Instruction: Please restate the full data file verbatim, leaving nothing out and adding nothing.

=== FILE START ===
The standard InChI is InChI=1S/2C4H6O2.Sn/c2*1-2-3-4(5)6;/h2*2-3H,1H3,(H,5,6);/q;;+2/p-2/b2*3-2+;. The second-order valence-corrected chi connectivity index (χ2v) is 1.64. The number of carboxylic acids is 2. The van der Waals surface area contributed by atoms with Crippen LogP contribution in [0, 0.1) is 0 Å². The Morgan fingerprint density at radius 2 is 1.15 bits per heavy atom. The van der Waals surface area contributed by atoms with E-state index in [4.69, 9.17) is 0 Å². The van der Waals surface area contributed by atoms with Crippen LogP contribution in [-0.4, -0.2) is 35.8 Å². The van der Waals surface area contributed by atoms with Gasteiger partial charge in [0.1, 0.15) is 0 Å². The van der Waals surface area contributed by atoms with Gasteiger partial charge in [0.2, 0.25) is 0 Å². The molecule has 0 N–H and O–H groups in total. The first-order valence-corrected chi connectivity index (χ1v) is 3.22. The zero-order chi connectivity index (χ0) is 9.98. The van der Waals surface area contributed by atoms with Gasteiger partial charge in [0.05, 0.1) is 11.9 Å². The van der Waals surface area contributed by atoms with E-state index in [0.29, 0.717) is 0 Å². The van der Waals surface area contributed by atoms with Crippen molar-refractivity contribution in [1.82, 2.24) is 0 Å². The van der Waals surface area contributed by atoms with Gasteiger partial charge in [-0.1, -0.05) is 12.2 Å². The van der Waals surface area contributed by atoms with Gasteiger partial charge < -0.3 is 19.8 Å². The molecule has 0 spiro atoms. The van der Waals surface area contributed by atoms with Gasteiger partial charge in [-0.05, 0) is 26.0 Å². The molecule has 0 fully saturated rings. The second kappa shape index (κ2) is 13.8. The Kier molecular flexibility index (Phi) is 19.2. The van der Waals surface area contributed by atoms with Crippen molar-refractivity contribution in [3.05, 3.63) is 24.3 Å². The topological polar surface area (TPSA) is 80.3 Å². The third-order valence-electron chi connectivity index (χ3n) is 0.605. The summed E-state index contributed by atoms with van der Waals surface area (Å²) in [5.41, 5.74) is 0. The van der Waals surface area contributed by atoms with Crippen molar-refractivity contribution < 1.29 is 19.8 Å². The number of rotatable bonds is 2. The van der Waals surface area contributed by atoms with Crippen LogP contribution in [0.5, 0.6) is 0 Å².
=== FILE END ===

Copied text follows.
The standard InChI is InChI=1S/2C4H6O2.Sn/c2*1-2-3-4(5)6;/h2*2-3H,1H3,(H,5,6);/q;;+2/p-2/b2*3-2+;. The second-order valence-corrected chi connectivity index (χ2v) is 1.64. The number of carboxylic acids is 2. The van der Waals surface area contributed by atoms with Crippen LogP contribution in [0, 0.1) is 0 Å². The Morgan fingerprint density at radius 2 is 1.15 bits per heavy atom. The van der Waals surface area contributed by atoms with E-state index in [4.69, 9.17) is 0 Å². The van der Waals surface area contributed by atoms with Crippen LogP contribution in [-0.4, -0.2) is 35.8 Å². The van der Waals surface area contributed by atoms with Gasteiger partial charge in [0.1, 0.15) is 0 Å². The van der Waals surface area contributed by atoms with Gasteiger partial charge in [0.2, 0.25) is 0 Å². The molecule has 0 N–H and O–H groups in total. The first-order valence-corrected chi connectivity index (χ1v) is 3.22. The zero-order chi connectivity index (χ0) is 9.98. The van der Waals surface area contributed by atoms with Gasteiger partial charge in [0.05, 0.1) is 11.9 Å². The van der Waals surface area contributed by atoms with E-state index in [0.29, 0.717) is 0 Å². The van der Waals surface area contributed by atoms with Crippen molar-refractivity contribution in [1.82, 2.24) is 0 Å². The van der Waals surface area contributed by atoms with Gasteiger partial charge in [-0.1, -0.05) is 12.2 Å². The van der Waals surface area contributed by atoms with Gasteiger partial charge < -0.3 is 19.8 Å². The molecule has 0 spiro atoms. The van der Waals surface area contributed by atoms with Gasteiger partial charge in [-0.05, 0) is 26.0 Å². The molecule has 0 fully saturated rings. The second kappa shape index (κ2) is 13.8. The Kier molecular flexibility index (Phi) is 19.2. The van der Waals surface area contributed by atoms with Crippen molar-refractivity contribution in [3.05, 3.63) is 24.3 Å². The topological polar surface area (TPSA) is 80.3 Å². The third-order valence-electron chi connectivity index (χ3n) is 0.605. The summed E-state index contributed by atoms with van der Waals surface area (Å²) in [5.41, 5.74) is 0. The van der Waals surface area contributed by atoms with Crippen molar-refractivity contribution < 1.29 is 19.8 Å². The number of rotatable bonds is 2. The van der Waals surface area contributed by atoms with Crippen LogP contribution in [0.5, 0.6) is 0 Å².